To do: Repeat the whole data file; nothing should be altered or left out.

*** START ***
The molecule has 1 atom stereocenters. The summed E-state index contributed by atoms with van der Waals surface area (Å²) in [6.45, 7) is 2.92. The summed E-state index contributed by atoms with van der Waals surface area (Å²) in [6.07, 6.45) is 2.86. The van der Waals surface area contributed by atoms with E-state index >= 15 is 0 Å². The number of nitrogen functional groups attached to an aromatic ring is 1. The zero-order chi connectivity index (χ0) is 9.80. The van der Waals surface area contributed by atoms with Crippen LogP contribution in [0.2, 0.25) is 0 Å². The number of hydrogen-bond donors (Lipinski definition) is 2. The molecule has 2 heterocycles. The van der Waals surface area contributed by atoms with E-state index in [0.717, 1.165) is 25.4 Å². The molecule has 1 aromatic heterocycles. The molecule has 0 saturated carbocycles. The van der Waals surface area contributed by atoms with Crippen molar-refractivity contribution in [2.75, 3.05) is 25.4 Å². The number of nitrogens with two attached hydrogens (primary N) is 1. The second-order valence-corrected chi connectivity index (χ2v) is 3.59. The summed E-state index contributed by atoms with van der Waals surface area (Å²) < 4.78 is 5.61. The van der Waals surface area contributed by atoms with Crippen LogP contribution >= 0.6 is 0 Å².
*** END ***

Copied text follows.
The molecule has 1 atom stereocenters. The summed E-state index contributed by atoms with van der Waals surface area (Å²) in [6.45, 7) is 2.92. The summed E-state index contributed by atoms with van der Waals surface area (Å²) in [6.07, 6.45) is 2.86. The van der Waals surface area contributed by atoms with E-state index >= 15 is 0 Å². The number of nitrogen functional groups attached to an aromatic ring is 1. The zero-order chi connectivity index (χ0) is 9.80. The van der Waals surface area contributed by atoms with Crippen LogP contribution in [0.2, 0.25) is 0 Å². The number of hydrogen-bond donors (Lipinski definition) is 2. The molecule has 2 heterocycles. The van der Waals surface area contributed by atoms with E-state index in [0.717, 1.165) is 25.4 Å². The molecule has 1 aromatic heterocycles. The molecule has 0 saturated carbocycles. The van der Waals surface area contributed by atoms with Crippen molar-refractivity contribution in [2.75, 3.05) is 25.4 Å². The number of nitrogens with two attached hydrogens (primary N) is 1. The second-order valence-corrected chi connectivity index (χ2v) is 3.59. The summed E-state index contributed by atoms with van der Waals surface area (Å²) < 4.78 is 5.61. The van der Waals surface area contributed by atoms with Crippen LogP contribution >= 0.6 is 0 Å².